Out-Law / Your Daily Need-To-Know

Out-Law Analysis 5 min. read

How HR can shape and deliver the ESG agenda

Environmental, social and corporate governance (ESG) issues are rising up the boardroom agenda in response to increasing global regulation

Climate change, high profile corporate scandals and issues of inequality continue to concern investors and the workforce. Organisations must position themselves in tomorrow’s world of work as a business with a strong commitment to ESG matters.

HR professionals can play a critical role in shaping and delivering their organisations’ ESG strategy – and help those companies address their skills gap in the process.


The growing number and severity of climate change events has spurred international commitments to curb the rise in global temperatures. Those commitments by governments are increasingly being reflected in policy, law and regulation, and further influencing the attitudes and actions of lenders and investors. These factors, together with the widespread adoption of hybrid working practices and reputational issues arising from the green agenda, give cause to employers to consider environmental and sustainability issues afresh.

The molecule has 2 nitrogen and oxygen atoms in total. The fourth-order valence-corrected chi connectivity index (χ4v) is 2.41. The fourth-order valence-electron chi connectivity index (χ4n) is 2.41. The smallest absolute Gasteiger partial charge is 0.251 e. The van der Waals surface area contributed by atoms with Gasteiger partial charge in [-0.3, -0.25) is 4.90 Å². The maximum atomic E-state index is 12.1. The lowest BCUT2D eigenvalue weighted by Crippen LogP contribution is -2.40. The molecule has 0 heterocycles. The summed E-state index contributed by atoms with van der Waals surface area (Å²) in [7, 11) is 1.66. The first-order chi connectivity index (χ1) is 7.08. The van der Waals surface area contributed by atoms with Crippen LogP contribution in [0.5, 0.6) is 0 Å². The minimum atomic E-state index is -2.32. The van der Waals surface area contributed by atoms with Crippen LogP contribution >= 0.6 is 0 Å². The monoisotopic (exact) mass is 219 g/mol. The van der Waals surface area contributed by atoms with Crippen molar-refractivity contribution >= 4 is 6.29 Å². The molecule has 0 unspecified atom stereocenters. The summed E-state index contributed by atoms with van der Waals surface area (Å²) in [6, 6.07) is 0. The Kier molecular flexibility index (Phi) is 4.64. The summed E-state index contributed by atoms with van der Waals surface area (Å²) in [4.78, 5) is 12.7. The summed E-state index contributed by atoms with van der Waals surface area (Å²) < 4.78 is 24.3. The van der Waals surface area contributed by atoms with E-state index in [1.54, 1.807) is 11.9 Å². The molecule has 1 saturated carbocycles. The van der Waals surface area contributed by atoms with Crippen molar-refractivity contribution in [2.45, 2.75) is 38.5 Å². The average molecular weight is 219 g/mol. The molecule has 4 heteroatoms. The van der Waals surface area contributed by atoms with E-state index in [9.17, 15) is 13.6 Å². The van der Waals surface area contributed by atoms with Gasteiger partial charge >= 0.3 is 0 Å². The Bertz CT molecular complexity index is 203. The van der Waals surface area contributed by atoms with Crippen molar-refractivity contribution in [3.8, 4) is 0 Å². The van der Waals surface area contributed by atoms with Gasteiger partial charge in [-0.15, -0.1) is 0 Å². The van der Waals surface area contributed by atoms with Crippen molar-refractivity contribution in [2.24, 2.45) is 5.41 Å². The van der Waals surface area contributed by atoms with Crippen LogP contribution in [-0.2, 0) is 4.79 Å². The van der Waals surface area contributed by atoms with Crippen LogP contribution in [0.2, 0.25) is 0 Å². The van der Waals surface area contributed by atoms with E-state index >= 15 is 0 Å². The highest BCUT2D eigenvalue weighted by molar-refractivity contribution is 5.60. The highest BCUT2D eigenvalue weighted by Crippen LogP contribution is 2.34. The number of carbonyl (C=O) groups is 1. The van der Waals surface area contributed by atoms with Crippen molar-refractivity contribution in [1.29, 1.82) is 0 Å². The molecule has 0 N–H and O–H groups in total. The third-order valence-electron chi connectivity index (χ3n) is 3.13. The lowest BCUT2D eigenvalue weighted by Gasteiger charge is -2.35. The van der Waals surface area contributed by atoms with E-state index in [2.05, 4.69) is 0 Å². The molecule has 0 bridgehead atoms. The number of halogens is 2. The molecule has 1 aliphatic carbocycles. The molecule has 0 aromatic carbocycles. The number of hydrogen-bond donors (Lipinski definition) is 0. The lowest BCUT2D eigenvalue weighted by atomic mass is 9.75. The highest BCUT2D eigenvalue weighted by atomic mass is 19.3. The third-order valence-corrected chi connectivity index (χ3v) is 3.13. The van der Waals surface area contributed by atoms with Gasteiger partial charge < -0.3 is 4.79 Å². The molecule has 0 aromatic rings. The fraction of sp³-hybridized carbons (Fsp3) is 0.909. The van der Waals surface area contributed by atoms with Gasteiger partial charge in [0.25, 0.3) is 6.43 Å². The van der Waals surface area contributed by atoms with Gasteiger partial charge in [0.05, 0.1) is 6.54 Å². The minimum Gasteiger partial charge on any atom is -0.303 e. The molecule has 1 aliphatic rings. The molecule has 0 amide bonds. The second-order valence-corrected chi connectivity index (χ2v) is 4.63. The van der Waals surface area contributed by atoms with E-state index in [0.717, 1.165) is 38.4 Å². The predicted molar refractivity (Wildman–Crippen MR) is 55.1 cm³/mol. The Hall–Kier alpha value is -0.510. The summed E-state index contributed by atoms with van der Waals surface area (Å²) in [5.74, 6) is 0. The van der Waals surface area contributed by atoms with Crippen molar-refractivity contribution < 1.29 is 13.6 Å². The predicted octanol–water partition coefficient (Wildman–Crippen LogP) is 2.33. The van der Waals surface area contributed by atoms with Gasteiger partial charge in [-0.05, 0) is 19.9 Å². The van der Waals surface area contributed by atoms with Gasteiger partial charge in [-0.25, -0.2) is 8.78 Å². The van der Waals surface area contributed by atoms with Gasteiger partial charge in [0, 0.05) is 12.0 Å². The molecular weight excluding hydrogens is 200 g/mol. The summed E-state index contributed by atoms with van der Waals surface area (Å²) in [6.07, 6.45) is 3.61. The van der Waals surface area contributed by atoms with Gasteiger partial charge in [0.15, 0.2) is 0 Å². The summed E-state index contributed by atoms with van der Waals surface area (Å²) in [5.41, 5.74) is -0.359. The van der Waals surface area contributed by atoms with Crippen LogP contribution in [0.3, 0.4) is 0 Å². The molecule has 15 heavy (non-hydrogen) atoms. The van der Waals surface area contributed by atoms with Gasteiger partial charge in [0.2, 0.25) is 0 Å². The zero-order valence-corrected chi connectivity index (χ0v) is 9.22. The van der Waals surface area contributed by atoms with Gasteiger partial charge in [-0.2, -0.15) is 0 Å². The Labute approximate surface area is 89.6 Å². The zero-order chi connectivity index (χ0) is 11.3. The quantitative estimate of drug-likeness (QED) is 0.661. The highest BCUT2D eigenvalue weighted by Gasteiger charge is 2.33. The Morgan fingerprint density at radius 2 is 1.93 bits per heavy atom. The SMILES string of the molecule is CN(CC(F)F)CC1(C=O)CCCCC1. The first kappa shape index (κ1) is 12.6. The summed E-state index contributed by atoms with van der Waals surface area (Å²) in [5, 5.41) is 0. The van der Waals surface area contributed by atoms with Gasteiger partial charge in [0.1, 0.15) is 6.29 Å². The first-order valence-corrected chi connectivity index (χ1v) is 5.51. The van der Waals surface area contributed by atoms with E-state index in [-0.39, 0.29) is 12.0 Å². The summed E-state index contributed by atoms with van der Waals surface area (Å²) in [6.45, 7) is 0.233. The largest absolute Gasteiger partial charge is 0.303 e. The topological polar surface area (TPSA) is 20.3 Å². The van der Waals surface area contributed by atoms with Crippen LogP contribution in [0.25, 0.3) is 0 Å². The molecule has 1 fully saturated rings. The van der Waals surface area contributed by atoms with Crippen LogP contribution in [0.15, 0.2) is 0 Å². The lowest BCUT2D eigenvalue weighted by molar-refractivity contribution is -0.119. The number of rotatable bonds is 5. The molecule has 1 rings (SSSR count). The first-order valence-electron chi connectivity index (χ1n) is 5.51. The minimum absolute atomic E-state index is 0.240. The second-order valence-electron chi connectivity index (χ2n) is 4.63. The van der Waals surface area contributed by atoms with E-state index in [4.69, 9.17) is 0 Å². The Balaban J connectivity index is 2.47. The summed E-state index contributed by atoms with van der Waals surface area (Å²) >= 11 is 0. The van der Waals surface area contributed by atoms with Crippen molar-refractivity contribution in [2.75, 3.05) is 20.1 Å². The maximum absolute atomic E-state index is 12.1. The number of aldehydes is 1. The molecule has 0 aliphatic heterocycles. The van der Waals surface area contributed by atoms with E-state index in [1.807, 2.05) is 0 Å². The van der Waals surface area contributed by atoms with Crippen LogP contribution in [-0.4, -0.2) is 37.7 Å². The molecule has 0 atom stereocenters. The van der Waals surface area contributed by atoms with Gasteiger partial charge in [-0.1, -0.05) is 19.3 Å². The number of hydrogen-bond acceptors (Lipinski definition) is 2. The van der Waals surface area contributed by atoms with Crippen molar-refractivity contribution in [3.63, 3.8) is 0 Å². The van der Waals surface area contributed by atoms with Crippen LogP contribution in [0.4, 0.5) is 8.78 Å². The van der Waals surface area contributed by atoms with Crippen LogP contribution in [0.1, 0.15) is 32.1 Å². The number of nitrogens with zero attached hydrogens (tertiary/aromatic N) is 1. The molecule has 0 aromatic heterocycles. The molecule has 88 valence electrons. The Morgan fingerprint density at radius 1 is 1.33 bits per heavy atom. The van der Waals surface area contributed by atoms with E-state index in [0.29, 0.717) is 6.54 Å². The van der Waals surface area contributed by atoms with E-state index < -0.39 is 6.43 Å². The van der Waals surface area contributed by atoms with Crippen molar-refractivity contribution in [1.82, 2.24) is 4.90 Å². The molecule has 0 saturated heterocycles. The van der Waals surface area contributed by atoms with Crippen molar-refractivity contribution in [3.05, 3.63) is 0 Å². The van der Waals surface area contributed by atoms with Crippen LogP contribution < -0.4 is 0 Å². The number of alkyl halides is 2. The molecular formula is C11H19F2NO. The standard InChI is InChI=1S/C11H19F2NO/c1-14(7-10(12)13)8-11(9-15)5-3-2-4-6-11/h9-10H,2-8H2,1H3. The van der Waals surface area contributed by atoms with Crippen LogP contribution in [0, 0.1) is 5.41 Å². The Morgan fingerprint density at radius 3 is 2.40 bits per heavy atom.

HR and Reward teams can play a pivotal role in facilitating and enabling behavioural and cultural change.

HR professionals can lead on developing practical environmental policies for employees to help cut a business’ carbon footprint. HR is well-placed to link such policies to a business’ purpose and values.

Corden Helen

Helen Corden


HR and Reward teams can play a pivotal role in facilitating and enabling behavioural and cultural change